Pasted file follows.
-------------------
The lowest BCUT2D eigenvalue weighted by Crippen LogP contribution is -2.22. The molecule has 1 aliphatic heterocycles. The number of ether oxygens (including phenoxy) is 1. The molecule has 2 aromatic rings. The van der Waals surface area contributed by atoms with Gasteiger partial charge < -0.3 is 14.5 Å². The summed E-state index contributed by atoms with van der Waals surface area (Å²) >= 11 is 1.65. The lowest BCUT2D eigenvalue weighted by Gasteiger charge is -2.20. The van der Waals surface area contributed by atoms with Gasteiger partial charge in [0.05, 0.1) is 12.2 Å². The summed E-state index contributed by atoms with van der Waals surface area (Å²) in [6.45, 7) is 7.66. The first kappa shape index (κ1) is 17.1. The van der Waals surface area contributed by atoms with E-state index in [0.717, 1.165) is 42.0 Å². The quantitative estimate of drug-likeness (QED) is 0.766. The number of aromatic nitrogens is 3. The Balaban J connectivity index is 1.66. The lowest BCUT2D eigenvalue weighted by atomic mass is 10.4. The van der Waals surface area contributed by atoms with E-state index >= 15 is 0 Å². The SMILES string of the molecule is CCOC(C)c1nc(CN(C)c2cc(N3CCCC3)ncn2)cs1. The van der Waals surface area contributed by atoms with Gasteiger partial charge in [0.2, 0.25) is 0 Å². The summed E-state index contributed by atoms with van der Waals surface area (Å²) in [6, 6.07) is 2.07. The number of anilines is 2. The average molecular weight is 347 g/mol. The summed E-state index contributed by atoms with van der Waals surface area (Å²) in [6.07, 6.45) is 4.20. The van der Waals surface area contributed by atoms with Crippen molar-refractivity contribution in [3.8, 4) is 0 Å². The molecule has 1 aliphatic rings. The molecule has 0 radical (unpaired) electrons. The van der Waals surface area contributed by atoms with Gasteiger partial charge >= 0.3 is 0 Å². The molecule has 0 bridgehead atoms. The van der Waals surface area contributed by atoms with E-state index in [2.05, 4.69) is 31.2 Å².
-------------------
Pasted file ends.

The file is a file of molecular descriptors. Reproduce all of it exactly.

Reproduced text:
The lowest BCUT2D eigenvalue weighted by Crippen LogP contribution is -2.22. The molecule has 1 aliphatic heterocycles. The number of ether oxygens (including phenoxy) is 1. The molecule has 2 aromatic rings. The van der Waals surface area contributed by atoms with Gasteiger partial charge < -0.3 is 14.5 Å². The summed E-state index contributed by atoms with van der Waals surface area (Å²) >= 11 is 1.65. The lowest BCUT2D eigenvalue weighted by Gasteiger charge is -2.20. The van der Waals surface area contributed by atoms with Gasteiger partial charge in [0.05, 0.1) is 12.2 Å². The summed E-state index contributed by atoms with van der Waals surface area (Å²) in [6.45, 7) is 7.66. The first kappa shape index (κ1) is 17.1. The van der Waals surface area contributed by atoms with E-state index in [0.717, 1.165) is 42.0 Å². The quantitative estimate of drug-likeness (QED) is 0.766. The number of aromatic nitrogens is 3. The Balaban J connectivity index is 1.66. The lowest BCUT2D eigenvalue weighted by atomic mass is 10.4. The van der Waals surface area contributed by atoms with E-state index >= 15 is 0 Å². The SMILES string of the molecule is CCOC(C)c1nc(CN(C)c2cc(N3CCCC3)ncn2)cs1. The van der Waals surface area contributed by atoms with Gasteiger partial charge in [0.2, 0.25) is 0 Å². The summed E-state index contributed by atoms with van der Waals surface area (Å²) in [6, 6.07) is 2.07. The number of anilines is 2. The average molecular weight is 347 g/mol. The summed E-state index contributed by atoms with van der Waals surface area (Å²) in [6.07, 6.45) is 4.20. The van der Waals surface area contributed by atoms with Crippen molar-refractivity contribution in [3.8, 4) is 0 Å². The molecule has 1 aliphatic rings. The molecule has 0 radical (unpaired) electrons. The van der Waals surface area contributed by atoms with Gasteiger partial charge >= 0.3 is 0 Å². The molecule has 0 bridgehead atoms. The van der Waals surface area contributed by atoms with E-state index in [2.05, 4.69) is 31.2 Å².